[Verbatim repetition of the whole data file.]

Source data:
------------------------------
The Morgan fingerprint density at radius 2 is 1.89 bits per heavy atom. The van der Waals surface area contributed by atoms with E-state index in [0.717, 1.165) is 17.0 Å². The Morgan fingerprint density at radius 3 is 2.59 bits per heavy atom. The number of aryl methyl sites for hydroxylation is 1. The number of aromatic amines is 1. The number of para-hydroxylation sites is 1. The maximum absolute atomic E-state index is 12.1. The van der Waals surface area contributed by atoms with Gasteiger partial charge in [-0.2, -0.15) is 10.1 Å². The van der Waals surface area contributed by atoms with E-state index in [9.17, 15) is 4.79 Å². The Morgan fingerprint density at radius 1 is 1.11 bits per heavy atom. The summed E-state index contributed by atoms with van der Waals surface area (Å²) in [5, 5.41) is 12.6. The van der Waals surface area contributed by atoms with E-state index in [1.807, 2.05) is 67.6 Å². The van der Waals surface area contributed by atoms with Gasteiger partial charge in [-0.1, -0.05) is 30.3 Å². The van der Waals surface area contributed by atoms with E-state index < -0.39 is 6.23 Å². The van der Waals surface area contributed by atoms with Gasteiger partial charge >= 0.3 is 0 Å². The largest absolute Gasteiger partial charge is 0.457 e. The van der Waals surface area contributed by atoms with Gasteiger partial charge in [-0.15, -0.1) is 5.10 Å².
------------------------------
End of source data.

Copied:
The Morgan fingerprint density at radius 2 is 1.89 bits per heavy atom. The van der Waals surface area contributed by atoms with E-state index in [0.717, 1.165) is 17.0 Å². The Morgan fingerprint density at radius 3 is 2.59 bits per heavy atom. The number of aryl methyl sites for hydroxylation is 1. The number of aromatic amines is 1. The number of para-hydroxylation sites is 1. The maximum absolute atomic E-state index is 12.1. The van der Waals surface area contributed by atoms with Gasteiger partial charge in [-0.2, -0.15) is 10.1 Å². The van der Waals surface area contributed by atoms with E-state index in [9.17, 15) is 4.79 Å². The Morgan fingerprint density at radius 1 is 1.11 bits per heavy atom. The summed E-state index contributed by atoms with van der Waals surface area (Å²) in [5, 5.41) is 12.6. The van der Waals surface area contributed by atoms with E-state index in [1.807, 2.05) is 67.6 Å². The van der Waals surface area contributed by atoms with Gasteiger partial charge in [-0.1, -0.05) is 30.3 Å². The van der Waals surface area contributed by atoms with E-state index < -0.39 is 6.23 Å². The van der Waals surface area contributed by atoms with Gasteiger partial charge >= 0.3 is 0 Å². The largest absolute Gasteiger partial charge is 0.457 e. The van der Waals surface area contributed by atoms with Gasteiger partial charge in [-0.15, -0.1) is 5.10 Å².